‘In a place this treacherous , what a good spy needs is a spy of his own’.
Wise and prescient words that we can quote from Le Carre’s book. The novel and the movie offer a lot of new stuff for Le Carre fans – it is post Cold War world now and the traditional rivalry between the bipolar rivals led by the USA and USSR has ceased to exist, Pierce Brosnan gets to don the role of a spy in real life post his stint as James Bond and Le Carre reinvents the traditional spy novel here as a satire that is unconventional and even levitious in sheer contrast to the grim Cold War chill in his past works.
Le Carre’s novel is easy on the plot and provides us with moments to have a quiet smile if not a loud guffaw. It opens by mentioning a bit of history about the Panama Canal in Central America that is a lifeline for ships as it connects the Atlantic Ocean with the Pacific Ocean. Modern day Panama is still no magic land – it is ironic that its unique geopolitical advantage has not served its people. Instead there is a matter-of-fact statement about drugs and money-laundering being the key drivers of the land. Change for the better should ultimately come but in the novel’s setting, criminal enterprise is easy and inevitable.
Things are set up in motion when a disgraced MI6 spy, Andy Osnard, (Pierce Brosnan) is shunted to Panama like the wild kids being sent to the colonies when the British Empire was at its prime. He quickly finds a harmless conster Harry Pendel, (Geoffrey Rush) who claims to have Savile Row credentials and gains access to ‘suiting-and-booting’ the elite class in Panama. The unique access provides him with sufficient insights to spin off fertile stories that seem to bear a grain of truth.
The two begin a game of building spy stories (a restive revolutionary group called ‘the silent opposition’, a devious plot to sell the Panama Canal to the highest bidder, ‘assassination’ of the rebel leader) that can be fed back to British and US intelligence organizations. In a truly satirical manner the ‘powers-that-be’ are blinded by their desire to control the Panama Canal and use the most specious story to funnel in US 15 Million to support revolutionaries and follow it up with a military attack to take charge. The movie is more realistic as the attack gets called off but the novel leaves it hanging in open space. Le Carre admitted to being influenced by Graham Greene’s ‘Our Man in Havana’ that was prescient to sight the seeds of the Cuban Missile Crisis in 1962.
What worked from me:
Pierce Brosnan ‘anti-Bond’ trick – He spoofs his Bond persona with ease. He maintains the demeanor of Bond. He romances the women he meets but lacks the glitzy car and Q’s gadgets. There is no megalomaniac villain in the picture but hey Brosnan can play a smarmy low-life and get away with it too. The story is no moral tale and the rogues seem to have all the fun at the end of it.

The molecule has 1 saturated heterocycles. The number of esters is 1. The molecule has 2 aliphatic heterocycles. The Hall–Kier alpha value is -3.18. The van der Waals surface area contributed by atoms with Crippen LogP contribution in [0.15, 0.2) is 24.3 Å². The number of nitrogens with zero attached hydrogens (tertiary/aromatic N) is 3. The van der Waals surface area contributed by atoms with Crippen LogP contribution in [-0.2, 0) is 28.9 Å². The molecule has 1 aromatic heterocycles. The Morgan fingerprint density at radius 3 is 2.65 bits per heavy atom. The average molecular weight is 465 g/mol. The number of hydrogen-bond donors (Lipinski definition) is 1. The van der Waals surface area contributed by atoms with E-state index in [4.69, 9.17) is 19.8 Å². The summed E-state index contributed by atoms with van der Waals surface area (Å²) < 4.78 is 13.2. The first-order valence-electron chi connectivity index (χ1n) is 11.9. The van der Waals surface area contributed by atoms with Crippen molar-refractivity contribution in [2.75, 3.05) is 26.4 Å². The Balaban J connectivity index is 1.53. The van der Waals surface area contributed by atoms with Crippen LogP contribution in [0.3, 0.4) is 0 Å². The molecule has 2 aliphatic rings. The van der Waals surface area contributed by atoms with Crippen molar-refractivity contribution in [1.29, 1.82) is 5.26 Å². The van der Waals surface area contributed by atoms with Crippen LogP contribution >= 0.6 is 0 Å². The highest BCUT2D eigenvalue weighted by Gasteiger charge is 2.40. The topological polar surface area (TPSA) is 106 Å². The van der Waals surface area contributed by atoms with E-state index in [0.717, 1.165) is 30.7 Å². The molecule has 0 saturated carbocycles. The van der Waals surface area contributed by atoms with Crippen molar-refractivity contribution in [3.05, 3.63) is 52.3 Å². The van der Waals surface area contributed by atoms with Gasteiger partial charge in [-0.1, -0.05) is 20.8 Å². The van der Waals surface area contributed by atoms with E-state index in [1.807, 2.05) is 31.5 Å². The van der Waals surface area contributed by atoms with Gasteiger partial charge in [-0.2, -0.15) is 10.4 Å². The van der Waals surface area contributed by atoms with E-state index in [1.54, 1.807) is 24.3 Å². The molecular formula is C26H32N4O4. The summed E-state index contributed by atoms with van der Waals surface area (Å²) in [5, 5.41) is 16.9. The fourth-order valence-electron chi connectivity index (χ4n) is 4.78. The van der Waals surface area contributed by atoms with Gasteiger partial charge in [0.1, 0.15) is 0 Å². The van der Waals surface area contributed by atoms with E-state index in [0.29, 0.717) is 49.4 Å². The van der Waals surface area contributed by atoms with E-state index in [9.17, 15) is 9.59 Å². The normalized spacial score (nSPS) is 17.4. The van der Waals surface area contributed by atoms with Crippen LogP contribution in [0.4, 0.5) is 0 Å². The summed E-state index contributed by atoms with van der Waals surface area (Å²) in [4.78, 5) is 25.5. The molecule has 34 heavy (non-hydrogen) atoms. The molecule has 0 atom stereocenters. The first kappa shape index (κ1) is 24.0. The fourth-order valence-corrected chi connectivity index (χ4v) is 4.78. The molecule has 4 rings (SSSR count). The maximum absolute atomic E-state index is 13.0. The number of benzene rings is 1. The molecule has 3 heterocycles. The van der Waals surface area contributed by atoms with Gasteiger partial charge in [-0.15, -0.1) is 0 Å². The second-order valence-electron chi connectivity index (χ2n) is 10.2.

Casting Brosnan was a coup (a similar attempt was made by having Sean Connery play a dissolute British publisher in a movie adaptation of Le Carre’s ‘The Russia House). And he showcases his acting chops brilliantly. The same suave and worldly Bond who ostensibly represents MI6 but has gone rogue in a delightfully malicious manner.
Geoffrey Rush is a surprise package –
Brosnan needed an equal counterpoise to make the story fun and the mild-mannered Rush is up to the task. He is weak and ineffectual but good at whipping up stories. Indeed when Brosnan presses him repeatedly he keeps building a nice ‘house-of-cards’. We feel his bluff will be caught soon enough but Brosnan humours him for his own game and Rush reminds me of Scheherazade from the Arabian nights – every night she has to weave a new tale to save her life.
Rush is not that desperate but he does manage to buy peace and money by inventing stories that entrap all his near and dear ones. He eventually seeks redemption that is granted by his loving wife though it seems farcical given the destruction caused by his venal ways.
Power tends to corrupt, absolute power corrupts absolutely –
There is no intelligence, no foresight, no application of thought and mind. It is all an easy game like shooting fish in a barrel. The faceless technocrats are mindless of the pain they cause. They have their interests to protect and that forces them to play their hand in a cavalier manner. Ends justify the means so to say in short.
What I would give a miss:
Nostalgia – the Cold War détente, the ‘Smiley- Karla’ face-off –
Le Carre is known to plot dense stories with a series of tactics, moves and counter-moves like in a game of Chess. All the deception and deceit is played with a Poker face wherein a lot is left unstated and needs to be intuited. In sheer contrast the ‘over-the-top’ buffoonery is a satire we enjoy but it leaves us unsatiated. For those who have savoured Le Carre’s earlier works, it is difficult to be weaned off and be fed a souffle instead.
Where is the plot ? –
Oh a tangled web that hasn’t been weaved at all even though deception is the name of the game. The plot loses it all in the climax. One can’t imagine anyone willing to bankroll US 15 Million on a hare-brained revolution plot that is further backed up by an impressive ‘air-raid’. Well its better to suspend all disbelief and just watch the farce that unfolds on the screen. Mercifully the movie-makers realized that the final scene is just not playing Cricket. So they affected rapprochement and the air-raid was called off.
Overall the movie still worth a watch as the ‘Brosnan-Rush’ keep you entertained. You need to treat the yarn as a joke and not look a Trojan horse in the mouth.